Companioning Philosophy

I started my final two courses toward my degree a couple of weeks ago. They are both proving to be more relevant to my journey than I originally thought they might be. One of the courses is called Counselling the Dying and Grieving with Dr. C. Harris. Grief is a part of life that everyone experiences and not always because of death. Losses of any kind can be painful and take us through the process of grieving. My professor shared this handout with us (picture below) and I had to share. It is written for those who care for the bereaved but I think the principles are universal to caring for those who are suffering.


With The Butterfly Project, I have struggled a little bit with how to describe my role or vocation within my vision to serve families who have experienced a crisis, until now. I am not a counsellor. I'm not a pastor in a church. But I am and have been a companion to many people in lots of different ways.


At this time of year, I always think about friends of mine I used to go to church with who lost their daughter in a tragic accident. I have never been to a sadder funeral. As parents ourselves, Mike and I sobbed, for their loss and at the thought of losing one of our own. Losing a child is the most painful trauma any parent will ever experience.


I recall going back after some time to our old church, probably close to a year after their daughter died. The service had just started and my friend got up and left the Sanctuary crying. I waited a moment, thinking she likely had at least one friend in the congregation who would have noticed and gone to see if she was ok. No one moved. So I did.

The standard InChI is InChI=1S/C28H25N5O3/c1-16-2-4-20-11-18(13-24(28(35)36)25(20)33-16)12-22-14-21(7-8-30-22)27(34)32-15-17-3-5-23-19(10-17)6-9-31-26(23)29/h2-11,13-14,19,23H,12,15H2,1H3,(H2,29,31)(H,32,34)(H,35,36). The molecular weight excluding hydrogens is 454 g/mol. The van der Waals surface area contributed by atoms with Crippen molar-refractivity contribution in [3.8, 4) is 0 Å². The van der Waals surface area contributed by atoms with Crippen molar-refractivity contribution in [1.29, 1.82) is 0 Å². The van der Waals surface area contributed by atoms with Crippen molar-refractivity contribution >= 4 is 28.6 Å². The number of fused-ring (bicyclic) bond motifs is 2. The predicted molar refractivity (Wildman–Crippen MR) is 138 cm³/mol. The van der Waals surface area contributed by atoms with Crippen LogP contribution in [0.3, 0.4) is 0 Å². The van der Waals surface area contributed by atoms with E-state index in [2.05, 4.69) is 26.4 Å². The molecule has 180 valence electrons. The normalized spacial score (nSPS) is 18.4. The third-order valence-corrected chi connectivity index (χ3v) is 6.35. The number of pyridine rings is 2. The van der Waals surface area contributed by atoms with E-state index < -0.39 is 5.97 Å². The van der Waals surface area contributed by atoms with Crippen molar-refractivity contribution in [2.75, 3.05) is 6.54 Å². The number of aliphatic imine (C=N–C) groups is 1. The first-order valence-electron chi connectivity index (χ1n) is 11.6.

She was sitting in the room across the hall weeping. So I sat and wept with her. God, it was so sad! What else could you say or do but cry. She apologized, she didn't want to take me away from the service or upset me. I told her, 'this is why I am here.' I really didn't know what I was saying at the time but it was true.


I think we can all be companions to the people around us who are hurting. Sometimes the best thing we can do is to simply be present and share in the tears. Sometimes it really is just that simple, but no less profound.


This framework is going to be very helpful in explaining how TBP is taking shape and I hope it will be helpful to you in your relationships as well.



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